Dr. Nancy L. Sin (she/her/hers) is an Assistant Professor of Psychology at the University of British Columbia. She teaches undergraduate and graduate courses in health psychology, in addition to serving as a mentor for undergraduate, MA, and PhD students. She serves on the Executive Committee for the American Psychological Association’s Division on Adult Development and Aging (Div. 20) and on the Antiracism Task Force for the American Psychosomatic Society. Dr. Sin and members of the UBC Psychology Equity Committee have established the Diversity Mentorship Program to provide mentorship to students from diverse backgrounds interested in pursuing graduate studies in psychology. Her work has been supported by grants as PI or Co-I from the U.S. National Institute on Aging, Social Sciences and Humanities Research Council of Canada, Canadian Institutes of Health Research, Canada Foundation for Innovation, and the Michael Smith Foundation for Health Research.
Dr. Sin’s research focuses on biological and behavioural pathways linking daily well-being and stress to health. Her work has shown that emotional responses to daily stressors are associated with inflammatory, neuroendocrine, and autonomic mechanisms that are implicated in the development of aging-related conditions, including cardiovascular disease. Dr. Sin is particularly interested in daily positive events as protective factors for stress processes and health. The ultimate goal of this research is to contribute towards the development of strategies for promoting psychological and physical well-being across the adult lifespan.
Research interests include:
- Biological and behavioural pathways linking daily stress and emotions to long-term health and aging
- Daily positive experiences in the context of stress, depression, and social inequity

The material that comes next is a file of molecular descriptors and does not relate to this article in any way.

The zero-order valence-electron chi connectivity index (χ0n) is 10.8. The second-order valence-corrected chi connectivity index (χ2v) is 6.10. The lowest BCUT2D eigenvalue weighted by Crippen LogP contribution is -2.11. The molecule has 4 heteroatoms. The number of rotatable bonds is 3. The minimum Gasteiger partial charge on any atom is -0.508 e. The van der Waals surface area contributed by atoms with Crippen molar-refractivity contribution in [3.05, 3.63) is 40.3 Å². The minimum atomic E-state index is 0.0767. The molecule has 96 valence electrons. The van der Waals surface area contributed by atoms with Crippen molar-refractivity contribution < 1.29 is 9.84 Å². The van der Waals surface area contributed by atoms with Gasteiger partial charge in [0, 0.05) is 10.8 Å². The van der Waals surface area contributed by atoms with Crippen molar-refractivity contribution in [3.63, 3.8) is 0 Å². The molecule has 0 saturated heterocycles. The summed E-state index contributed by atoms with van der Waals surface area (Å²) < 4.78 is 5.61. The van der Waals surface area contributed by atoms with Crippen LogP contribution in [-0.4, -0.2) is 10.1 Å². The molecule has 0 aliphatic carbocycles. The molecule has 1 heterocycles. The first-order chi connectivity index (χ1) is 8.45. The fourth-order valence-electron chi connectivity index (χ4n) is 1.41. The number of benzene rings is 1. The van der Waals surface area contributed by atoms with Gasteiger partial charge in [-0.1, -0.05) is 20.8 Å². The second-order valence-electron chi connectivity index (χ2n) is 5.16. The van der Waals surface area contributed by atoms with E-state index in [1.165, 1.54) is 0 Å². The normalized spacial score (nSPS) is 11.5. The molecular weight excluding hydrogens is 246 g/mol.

- Emotional well-being and aging
- The cycle of stress and sleep in daily life
For a complete list of Dr. Sin’s publications, please visit the UPLIFT Health Lab website.
Underline denotes graduate trainee and *asterisk and underline denotes undergraduate trainee under Dr. Sin’s direct supervision
Wen, J. H., Klaiber, P., DeLongis, A., Slavish, D. C., & Sin, N. L. (in press). Day-to-day associations of sleep with health and well-being amid the COVID-19 pandemic in North America. Sleep Health. [preregistration]
Wen, J. H., & Sin, N. L. (in press). Perceived control and reactivity to acute stressors: Variations by age, race, and facets of control. Stress and Health.
*Ying, F., Wen, J. H., Klaiber, P., DeLongis, A., Slavish, D. C., & Sin, N. L. (in press). Associations between intraindividual variability in sleep and daily positive affect. Affective Science. [Datasets, Code, & Materials]
Hill, P. L., Klaiber, P., Burrow, A. L., DeLongis, A. & Sin, N. L. (in press). Purposefulness and daily life in a pandemic: Predicting daily affect and physical symptoms during the first weeks of the COVID-19 response. Psychology & Health. https://doi.org/10.1080/08870446.2021.1914838
Sin, N. L., Rush, J., Buxton, O. M., & Almeida, D. M. (in press). Emotional vulnerability to short sleep predicts increases in chronic health conditions across 8 years. Annals of Behavioral Medicine. https://doi.org/10.1093/abm/kaab018
Hill, P. L., Sin, N. L., Edmonds, G. W., & Burrow, A. L. (in press). Associations between everyday discrimination and sleep: Tests of moderation by ethnicity and sense of purpose. Annals of Behavioral Medicine. DOI: 10.1093/abm/kaab012
Zheng, J., Morstead, T., Sin, N., Klaiber, P., Umberson, D., Kamble, S., & DeLongis, A. (2021). Psychological distress in North America during COVID-19: The Role of Pandemic-Related Stressors. Social Science and Medicine, 270, 113687. https://doi.org/10.1016/j.socscimed.2021.113687
Hill, P. L., Klaiber, P., Burrow, A. L., DeLongis, A. & Sin, N. L. (in press). Great, purposeful expectations: Predicting daily purposefulness during the COVID-19 response. Journal of Positive Psychology. DOI: 10.1080/17439760.2020.1832251